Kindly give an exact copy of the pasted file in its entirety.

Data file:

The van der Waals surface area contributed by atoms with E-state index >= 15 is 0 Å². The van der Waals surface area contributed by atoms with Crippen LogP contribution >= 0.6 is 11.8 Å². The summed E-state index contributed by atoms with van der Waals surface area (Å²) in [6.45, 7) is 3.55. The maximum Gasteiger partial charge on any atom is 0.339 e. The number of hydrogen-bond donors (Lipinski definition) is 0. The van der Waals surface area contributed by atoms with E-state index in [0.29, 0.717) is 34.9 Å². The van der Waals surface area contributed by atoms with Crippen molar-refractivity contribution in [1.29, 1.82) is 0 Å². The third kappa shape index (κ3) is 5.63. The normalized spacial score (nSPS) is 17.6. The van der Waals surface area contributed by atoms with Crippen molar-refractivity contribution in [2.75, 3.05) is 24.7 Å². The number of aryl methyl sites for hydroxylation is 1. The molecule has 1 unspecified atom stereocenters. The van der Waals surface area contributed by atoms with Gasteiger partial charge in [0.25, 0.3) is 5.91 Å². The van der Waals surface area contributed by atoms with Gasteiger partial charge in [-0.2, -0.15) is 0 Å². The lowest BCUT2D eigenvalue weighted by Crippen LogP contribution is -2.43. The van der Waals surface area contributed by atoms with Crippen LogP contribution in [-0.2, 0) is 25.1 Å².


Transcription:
The van der Waals surface area contributed by atoms with E-state index >= 15 is 0 Å². The van der Waals surface area contributed by atoms with Crippen LogP contribution >= 0.6 is 11.8 Å². The summed E-state index contributed by atoms with van der Waals surface area (Å²) in [6.45, 7) is 3.55. The maximum Gasteiger partial charge on any atom is 0.339 e. The number of hydrogen-bond donors (Lipinski definition) is 0. The van der Waals surface area contributed by atoms with E-state index in [0.29, 0.717) is 34.9 Å². The van der Waals surface area contributed by atoms with Crippen molar-refractivity contribution in [1.29, 1.82) is 0 Å². The third kappa shape index (κ3) is 5.63. The normalized spacial score (nSPS) is 17.6. The van der Waals surface area contributed by atoms with Crippen molar-refractivity contribution in [2.75, 3.05) is 24.7 Å². The number of aryl methyl sites for hydroxylation is 1. The molecule has 1 unspecified atom stereocenters. The van der Waals surface area contributed by atoms with Gasteiger partial charge in [0.25, 0.3) is 5.91 Å². The van der Waals surface area contributed by atoms with Gasteiger partial charge in [-0.2, -0.15) is 0 Å². The lowest BCUT2D eigenvalue weighted by Crippen LogP contribution is -2.43. The van der Waals surface area contributed by atoms with Crippen LogP contribution in [-0.2, 0) is 25.1 Å².